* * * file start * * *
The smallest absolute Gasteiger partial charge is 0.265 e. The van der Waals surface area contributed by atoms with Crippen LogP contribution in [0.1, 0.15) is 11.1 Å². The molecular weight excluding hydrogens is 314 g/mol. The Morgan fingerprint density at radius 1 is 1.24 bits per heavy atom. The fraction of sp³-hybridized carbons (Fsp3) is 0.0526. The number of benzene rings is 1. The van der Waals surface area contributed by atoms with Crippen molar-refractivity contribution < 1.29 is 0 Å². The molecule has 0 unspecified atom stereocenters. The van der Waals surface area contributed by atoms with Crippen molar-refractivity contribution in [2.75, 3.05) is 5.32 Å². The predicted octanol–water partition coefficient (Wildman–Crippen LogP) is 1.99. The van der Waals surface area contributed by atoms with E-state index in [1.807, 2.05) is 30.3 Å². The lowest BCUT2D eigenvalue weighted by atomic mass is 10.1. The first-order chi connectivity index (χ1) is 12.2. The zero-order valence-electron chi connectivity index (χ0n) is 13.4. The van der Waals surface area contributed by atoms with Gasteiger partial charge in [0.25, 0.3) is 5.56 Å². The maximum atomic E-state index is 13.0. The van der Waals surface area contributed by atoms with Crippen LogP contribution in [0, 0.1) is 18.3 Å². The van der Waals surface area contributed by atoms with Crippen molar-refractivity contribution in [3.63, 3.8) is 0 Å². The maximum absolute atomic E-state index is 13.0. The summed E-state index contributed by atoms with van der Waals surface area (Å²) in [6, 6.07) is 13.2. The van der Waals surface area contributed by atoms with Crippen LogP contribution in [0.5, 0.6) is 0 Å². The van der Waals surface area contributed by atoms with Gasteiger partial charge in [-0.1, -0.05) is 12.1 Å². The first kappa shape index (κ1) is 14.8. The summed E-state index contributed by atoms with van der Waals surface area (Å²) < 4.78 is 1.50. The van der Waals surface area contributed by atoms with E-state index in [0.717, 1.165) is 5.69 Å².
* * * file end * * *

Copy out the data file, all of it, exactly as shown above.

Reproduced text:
The smallest absolute Gasteiger partial charge is 0.265 e. The van der Waals surface area contributed by atoms with Crippen LogP contribution in [0.1, 0.15) is 11.1 Å². The molecular weight excluding hydrogens is 314 g/mol. The Morgan fingerprint density at radius 1 is 1.24 bits per heavy atom. The fraction of sp³-hybridized carbons (Fsp3) is 0.0526. The number of benzene rings is 1. The van der Waals surface area contributed by atoms with Crippen molar-refractivity contribution < 1.29 is 0 Å². The molecule has 0 unspecified atom stereocenters. The van der Waals surface area contributed by atoms with Crippen molar-refractivity contribution in [2.75, 3.05) is 5.32 Å². The predicted octanol–water partition coefficient (Wildman–Crippen LogP) is 1.99. The van der Waals surface area contributed by atoms with E-state index in [1.807, 2.05) is 30.3 Å². The lowest BCUT2D eigenvalue weighted by atomic mass is 10.1. The first-order chi connectivity index (χ1) is 12.2. The zero-order valence-electron chi connectivity index (χ0n) is 13.4. The van der Waals surface area contributed by atoms with Gasteiger partial charge in [0.25, 0.3) is 5.56 Å². The maximum atomic E-state index is 13.0. The van der Waals surface area contributed by atoms with Crippen LogP contribution in [0, 0.1) is 18.3 Å². The van der Waals surface area contributed by atoms with Crippen molar-refractivity contribution in [3.63, 3.8) is 0 Å². The maximum absolute atomic E-state index is 13.0. The summed E-state index contributed by atoms with van der Waals surface area (Å²) in [6, 6.07) is 13.2. The van der Waals surface area contributed by atoms with Crippen LogP contribution in [0.5, 0.6) is 0 Å². The van der Waals surface area contributed by atoms with Gasteiger partial charge in [-0.1, -0.05) is 12.1 Å². The first kappa shape index (κ1) is 14.8. The summed E-state index contributed by atoms with van der Waals surface area (Å²) < 4.78 is 1.50. The van der Waals surface area contributed by atoms with E-state index in [0.717, 1.165) is 5.69 Å².